The Atlas-Centaur was an American expendable launch system derived from the SM-65 Atlas D missile. Launches were conducted from Launch Complex 36 at Cape Canaveral Air Force Station, Florida.
Convair, the manufacturer of the Atlas, developed the Centaur upper stage specifically for that booster, sharing its inflated balloon skin. It was also the first production rocket stage to utilize liquid hydrogen and liquid oxygen as propellant. Despite high performance, LH2 nonetheless had problems because it had to be chilled at extremely low temperatures (lower than LOX) and its light molecular density meant that large fuel tanks were needed.
The first attempt at using a LH2/LOX-fueled engine was the Air Force's top-secret Lockheed CL-400 Suntan reconnaissance aircraft program in the mid-1950s, but it was judged too unsafe, expensive, and impractical for that purpose. However, the progress made during the aborted venture was picked up by Convair and others for rocket stage use.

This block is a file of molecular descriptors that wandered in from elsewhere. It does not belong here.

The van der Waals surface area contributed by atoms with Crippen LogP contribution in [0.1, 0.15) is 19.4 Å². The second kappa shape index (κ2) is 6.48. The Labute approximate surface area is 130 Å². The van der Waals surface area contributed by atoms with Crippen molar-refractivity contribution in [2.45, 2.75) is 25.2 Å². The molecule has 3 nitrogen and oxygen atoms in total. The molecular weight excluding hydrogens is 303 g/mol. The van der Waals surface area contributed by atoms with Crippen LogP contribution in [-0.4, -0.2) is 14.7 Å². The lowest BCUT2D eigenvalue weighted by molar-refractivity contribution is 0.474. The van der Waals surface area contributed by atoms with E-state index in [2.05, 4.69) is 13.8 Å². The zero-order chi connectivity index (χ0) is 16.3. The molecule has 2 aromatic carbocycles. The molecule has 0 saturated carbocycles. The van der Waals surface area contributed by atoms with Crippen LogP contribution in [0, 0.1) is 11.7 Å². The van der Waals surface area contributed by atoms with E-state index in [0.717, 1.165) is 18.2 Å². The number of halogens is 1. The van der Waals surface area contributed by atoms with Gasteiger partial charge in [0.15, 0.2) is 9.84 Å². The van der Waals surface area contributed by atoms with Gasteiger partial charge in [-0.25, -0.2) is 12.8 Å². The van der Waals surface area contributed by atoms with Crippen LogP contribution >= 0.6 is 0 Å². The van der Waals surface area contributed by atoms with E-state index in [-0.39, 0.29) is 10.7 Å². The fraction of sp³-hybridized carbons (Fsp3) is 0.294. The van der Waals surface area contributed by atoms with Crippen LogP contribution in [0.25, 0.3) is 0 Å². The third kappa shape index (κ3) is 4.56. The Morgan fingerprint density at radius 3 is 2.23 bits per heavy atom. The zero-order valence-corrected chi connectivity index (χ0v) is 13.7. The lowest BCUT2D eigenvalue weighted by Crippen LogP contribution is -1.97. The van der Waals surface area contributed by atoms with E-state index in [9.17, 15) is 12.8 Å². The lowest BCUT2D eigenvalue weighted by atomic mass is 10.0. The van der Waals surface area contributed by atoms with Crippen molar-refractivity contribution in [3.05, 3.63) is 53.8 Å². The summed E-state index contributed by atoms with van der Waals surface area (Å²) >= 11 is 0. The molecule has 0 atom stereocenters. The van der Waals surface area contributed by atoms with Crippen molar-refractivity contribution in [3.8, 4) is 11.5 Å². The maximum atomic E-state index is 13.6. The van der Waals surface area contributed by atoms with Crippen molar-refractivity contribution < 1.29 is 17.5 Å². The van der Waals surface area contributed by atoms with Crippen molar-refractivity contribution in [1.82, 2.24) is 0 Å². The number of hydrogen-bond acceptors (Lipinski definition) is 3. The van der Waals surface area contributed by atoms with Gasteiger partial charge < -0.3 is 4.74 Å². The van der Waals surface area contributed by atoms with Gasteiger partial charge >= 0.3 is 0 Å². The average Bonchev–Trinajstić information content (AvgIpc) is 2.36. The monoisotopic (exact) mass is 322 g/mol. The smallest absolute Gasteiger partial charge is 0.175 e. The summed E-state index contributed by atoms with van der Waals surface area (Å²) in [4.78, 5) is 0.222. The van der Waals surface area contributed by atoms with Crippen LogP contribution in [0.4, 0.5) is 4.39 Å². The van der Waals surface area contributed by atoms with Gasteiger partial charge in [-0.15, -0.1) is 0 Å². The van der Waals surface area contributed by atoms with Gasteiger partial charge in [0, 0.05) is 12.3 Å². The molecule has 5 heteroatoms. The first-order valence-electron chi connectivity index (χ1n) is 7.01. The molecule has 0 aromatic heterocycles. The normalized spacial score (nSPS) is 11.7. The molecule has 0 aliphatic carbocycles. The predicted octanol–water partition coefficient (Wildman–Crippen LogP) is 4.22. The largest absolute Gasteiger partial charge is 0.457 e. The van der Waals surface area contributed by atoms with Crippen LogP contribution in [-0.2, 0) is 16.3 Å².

Convair developed a specially-enhanced version of the Atlas D vehicle for mating with Centaur stages; the Atlas's engines were upgraded and the structure reinforced for the large upper stage, along with elongated fuel tanks. Centaur development was made somewhat difficult by the insistence on modifying Atlas components rather than develop totally new ones. This was done for time and budget reasons and because it allowed the Centaur to be manufactured on the existing Atlas assembly line at Convair. The first Atlas-Centaur, Vehicle F-1, arrived at Cape Canaveral in October 1961 and was erected at the newly completed LC-36A, a pad built specifically for A/C flights. However, technical problems and other delays caused it to sit there for 7 months. The mission at last got under way on 8 May 1962. All went well until about T+53 seconds when the Centaur stage ruptured and disintegrated, taking the Atlas with it in a matter of seconds.
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